Can J Physiol Pharmacol. 2015 May;93(5):369-76. doi: 10.1139/cjpp-2014-0372. Epub 2015 Jan 22.
Ramos-Martínez E1, Gutierrez-Kobeh L, Villaseñor-Cardoso MI.
1Unidad de Investigación en Medicina Experimental, Facultad de Medicina, Universidad Nacional Autónoma de México, Dr. Balmis 148, Colonia Doctores, Cuauhtemoc, México D.F. 06720, México.
Vitamin D has been described as an essential element for maintaining the homeostasis of mineral content in the body and bone architecture. However, our view of the physiological functions of this micronutrient has radically changed, owing to the vast number of properties, not calcium-related, mediated by its nuclear receptor. This receptor has been found in a variety of cells, including the immune cells, where many of the functions performed by vitamin D are related to inflammation. Although the effect of vitamin D has been widely studied in many diseases caused by viruses or bacteria, very little is known about its role in parasitic diseases, such as leishmaniasis, which is a vector-borne disease caused by different species of the intracellular parasite Leishmania spp. This disease occurs as a spectrum of different clinical syndromes, all of them characterized by a large amount of tissue damage, sometimes leading to necrosis. Owing to the involvement of vitamin D in inflammation and wound healing, its role in leishmaniasis must be relevant, and could be used as an adjuvant for the control of this parasitic disease, opening a possibility for a therapeutic application.
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Vitamin D and the Tropical Disease Leishmaniasis – New Findings on the Immune Defence of the Parasite - Nov 2019
In an International research team, researchers of the Paul-Ehrlich-Institut have gained new findings on immune processes that take place in the skin infection with the leishmania parasite. Vitamin D and cathelicidin, a protein which forms part of the human body, play an important part during the immune defence directed against the parasite. Frontiers Immunology reports on the research results in its online edition of 22.11.2019.
Leishmania are single-cell parasites transmitted by sandflies. They cause leishmaniasis, an infection that occurs above all in tropical areas, the Mediterranean, and Asia. However, sandflies are moving further and further north and, in the meantime, have also been found in Germany.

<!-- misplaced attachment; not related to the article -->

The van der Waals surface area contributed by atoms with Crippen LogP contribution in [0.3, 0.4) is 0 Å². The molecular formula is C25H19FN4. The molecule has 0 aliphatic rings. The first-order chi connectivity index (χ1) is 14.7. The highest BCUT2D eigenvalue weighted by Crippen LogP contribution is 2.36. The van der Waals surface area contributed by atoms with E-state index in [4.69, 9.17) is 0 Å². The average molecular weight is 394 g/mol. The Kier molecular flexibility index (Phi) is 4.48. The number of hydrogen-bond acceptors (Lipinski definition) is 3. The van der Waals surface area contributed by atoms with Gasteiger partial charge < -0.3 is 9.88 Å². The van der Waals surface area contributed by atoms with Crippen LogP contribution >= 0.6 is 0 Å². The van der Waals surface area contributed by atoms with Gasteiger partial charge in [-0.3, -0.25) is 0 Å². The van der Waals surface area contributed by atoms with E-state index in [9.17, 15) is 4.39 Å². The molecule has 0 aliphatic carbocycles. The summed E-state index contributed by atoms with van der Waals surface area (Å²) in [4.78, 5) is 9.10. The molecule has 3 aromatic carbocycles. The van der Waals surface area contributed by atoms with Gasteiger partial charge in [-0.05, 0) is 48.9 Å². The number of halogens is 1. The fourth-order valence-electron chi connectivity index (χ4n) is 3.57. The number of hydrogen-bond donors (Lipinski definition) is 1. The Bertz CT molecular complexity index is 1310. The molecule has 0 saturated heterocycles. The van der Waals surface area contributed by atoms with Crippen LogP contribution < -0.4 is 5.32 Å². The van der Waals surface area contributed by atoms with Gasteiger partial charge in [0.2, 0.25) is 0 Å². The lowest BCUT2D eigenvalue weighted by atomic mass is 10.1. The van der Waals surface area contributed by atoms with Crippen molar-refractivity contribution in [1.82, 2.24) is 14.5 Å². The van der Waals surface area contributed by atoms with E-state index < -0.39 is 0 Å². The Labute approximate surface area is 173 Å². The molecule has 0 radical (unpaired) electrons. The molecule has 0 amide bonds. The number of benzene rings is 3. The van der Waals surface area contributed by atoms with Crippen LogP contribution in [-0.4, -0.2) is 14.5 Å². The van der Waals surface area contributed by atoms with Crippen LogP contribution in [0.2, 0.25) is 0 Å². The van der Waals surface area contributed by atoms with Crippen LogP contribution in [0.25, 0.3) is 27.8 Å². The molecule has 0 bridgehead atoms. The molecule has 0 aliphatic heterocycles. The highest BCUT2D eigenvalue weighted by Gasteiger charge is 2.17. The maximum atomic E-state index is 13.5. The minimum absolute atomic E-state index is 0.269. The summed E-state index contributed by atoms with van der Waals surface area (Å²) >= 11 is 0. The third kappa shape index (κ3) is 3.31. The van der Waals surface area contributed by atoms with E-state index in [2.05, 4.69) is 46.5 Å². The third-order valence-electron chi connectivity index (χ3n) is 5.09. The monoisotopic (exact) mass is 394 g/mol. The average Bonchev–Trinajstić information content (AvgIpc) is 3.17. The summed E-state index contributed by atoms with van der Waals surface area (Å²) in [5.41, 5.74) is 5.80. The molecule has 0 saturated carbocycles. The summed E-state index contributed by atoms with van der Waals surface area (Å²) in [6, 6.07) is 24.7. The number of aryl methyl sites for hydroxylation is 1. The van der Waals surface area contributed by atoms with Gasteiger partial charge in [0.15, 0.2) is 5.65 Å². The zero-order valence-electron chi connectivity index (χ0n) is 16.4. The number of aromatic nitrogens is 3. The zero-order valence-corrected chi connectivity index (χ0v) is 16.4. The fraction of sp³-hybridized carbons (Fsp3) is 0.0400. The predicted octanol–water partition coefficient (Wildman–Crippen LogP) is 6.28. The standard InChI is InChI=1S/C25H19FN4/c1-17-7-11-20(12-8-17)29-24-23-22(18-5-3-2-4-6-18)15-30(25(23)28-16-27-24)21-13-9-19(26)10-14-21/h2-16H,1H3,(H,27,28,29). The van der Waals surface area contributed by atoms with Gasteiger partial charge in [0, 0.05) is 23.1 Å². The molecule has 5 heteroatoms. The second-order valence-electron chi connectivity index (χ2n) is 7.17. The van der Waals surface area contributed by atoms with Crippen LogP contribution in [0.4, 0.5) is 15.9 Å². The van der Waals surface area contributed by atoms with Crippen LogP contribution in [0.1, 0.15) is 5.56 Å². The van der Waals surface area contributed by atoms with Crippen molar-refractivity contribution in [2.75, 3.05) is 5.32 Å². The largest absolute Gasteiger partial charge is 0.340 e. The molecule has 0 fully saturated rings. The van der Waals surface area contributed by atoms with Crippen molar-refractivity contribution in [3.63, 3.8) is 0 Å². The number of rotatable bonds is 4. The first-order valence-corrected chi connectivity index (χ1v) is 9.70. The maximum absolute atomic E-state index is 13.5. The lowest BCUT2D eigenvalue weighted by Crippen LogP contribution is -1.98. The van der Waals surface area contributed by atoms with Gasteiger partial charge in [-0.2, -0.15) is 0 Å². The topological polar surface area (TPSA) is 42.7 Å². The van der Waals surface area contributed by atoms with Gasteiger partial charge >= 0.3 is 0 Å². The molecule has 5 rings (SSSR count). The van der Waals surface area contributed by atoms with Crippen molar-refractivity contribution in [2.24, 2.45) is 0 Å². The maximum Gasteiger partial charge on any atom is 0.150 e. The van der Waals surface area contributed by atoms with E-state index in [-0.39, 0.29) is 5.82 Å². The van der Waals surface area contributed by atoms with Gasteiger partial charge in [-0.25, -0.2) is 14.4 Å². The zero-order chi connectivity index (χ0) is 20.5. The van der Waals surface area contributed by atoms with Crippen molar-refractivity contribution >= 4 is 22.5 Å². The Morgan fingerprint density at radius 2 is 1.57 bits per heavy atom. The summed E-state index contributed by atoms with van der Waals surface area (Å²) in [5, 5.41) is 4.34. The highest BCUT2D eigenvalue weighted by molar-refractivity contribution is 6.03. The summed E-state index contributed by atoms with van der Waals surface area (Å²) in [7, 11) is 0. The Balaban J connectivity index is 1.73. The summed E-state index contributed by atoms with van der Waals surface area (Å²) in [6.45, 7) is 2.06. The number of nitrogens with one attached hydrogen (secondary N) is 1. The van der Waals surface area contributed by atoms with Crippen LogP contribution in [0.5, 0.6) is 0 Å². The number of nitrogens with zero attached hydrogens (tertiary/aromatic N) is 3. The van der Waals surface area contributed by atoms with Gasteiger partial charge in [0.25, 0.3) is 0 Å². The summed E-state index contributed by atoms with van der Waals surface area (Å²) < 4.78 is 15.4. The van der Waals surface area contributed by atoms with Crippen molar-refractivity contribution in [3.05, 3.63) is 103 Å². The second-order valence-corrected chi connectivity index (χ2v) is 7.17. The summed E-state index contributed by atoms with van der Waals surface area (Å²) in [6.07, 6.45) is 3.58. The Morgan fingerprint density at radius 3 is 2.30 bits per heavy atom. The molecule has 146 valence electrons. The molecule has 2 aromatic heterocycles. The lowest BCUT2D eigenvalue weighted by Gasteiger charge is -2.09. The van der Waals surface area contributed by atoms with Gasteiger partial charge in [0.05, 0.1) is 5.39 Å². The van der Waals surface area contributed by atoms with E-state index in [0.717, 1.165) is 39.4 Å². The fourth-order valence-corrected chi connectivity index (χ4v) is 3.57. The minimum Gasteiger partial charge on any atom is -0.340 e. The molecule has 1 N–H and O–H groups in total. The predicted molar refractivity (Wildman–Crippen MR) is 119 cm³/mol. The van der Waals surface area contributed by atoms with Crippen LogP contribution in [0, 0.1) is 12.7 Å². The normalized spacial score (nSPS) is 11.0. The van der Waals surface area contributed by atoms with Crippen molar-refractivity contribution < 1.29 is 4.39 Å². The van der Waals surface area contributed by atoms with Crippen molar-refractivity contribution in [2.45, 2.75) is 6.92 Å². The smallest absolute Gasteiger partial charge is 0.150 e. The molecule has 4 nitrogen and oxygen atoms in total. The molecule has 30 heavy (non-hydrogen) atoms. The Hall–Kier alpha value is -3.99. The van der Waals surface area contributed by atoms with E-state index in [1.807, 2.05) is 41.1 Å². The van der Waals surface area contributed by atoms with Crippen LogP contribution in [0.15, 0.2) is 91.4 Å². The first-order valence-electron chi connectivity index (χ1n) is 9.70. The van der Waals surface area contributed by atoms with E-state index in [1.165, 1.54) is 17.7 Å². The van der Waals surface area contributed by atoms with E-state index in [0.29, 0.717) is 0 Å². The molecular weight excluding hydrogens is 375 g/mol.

The type and degree of severity of leishmaniosis depends on the type of the parasite and the individual health status of the person affected. The infection can cause skin lesions, which, in healthy persons, normally heal. The underlying mechanism of the human immune response contributing to this spontaneous healing process are so far not understood. Its elucidation will enable developing new treatments against this neglected disease.
So far, little is known about which processes take place during the defence of parasites by human macrophages. A group of researchers at the Paul-Ehrlich-Institut (PEI), Federal institute for Vaccines and Biomedicines, led by Prof. Dr. Ger van Zandbergen, head of Division Immunology, and Dr Peter Crauwels, in co-operation with researchers from Germany, Sweden, and Ethiopia have examined infected skin areas from Ethiopian patients. In doing so, they found a variant of the human CAMP gene (increased mRNA expression). The CAMP gene encodes the so-called cathelicidin (LL37). Being a key molecule in immune defence, cathelicidin possesses antimicrobial properties effective against bacteria, viruses, fungi, and also parasites. Vitamin D indirectly stimulates the production of cathelicidin. As the PEI research group found out, recombinant cathelicidin was able to induce cell death in leishmania, depending on its dose. The researchers were able to provide evidence that pro-inflammatory macrophages (hMDM1) formed cathelicidin to a greater extent through mechanisms of transcription and translation that occurred at the gene and protein level than did anti-inflammatory macrophages (hMDC22). This increased cathelicidin production was caused by vitamin D by activation of the CAMP signal pathway, thus limiting the leihmania infection. On the other hand, more leishmania survived when cathelicidin was disabled in the hMDM1 macrophages. The results of the studies on affected skin areas of infected patients and the in vitro findings described with human immune cells show that vitamin D mediated cathelicidin plays a significant role in the congenital immune response against the leishmanial parasite. Vitamin D is formed in the skin during exposure to sun light, i.e. exposure of the skin areas affected to sun light may have a favourable effect on the healing process. This would have to be verified in further studies.
Crauwels P, Bank E, Walbers B, Wenzel UA, Agerberth B, Negatue MC, Alemayehu MA, König R, Ritter U, Reiling N, van Zandbergen G (2019): Cathelicidin mediated elimination of Leishmania in human host macrophage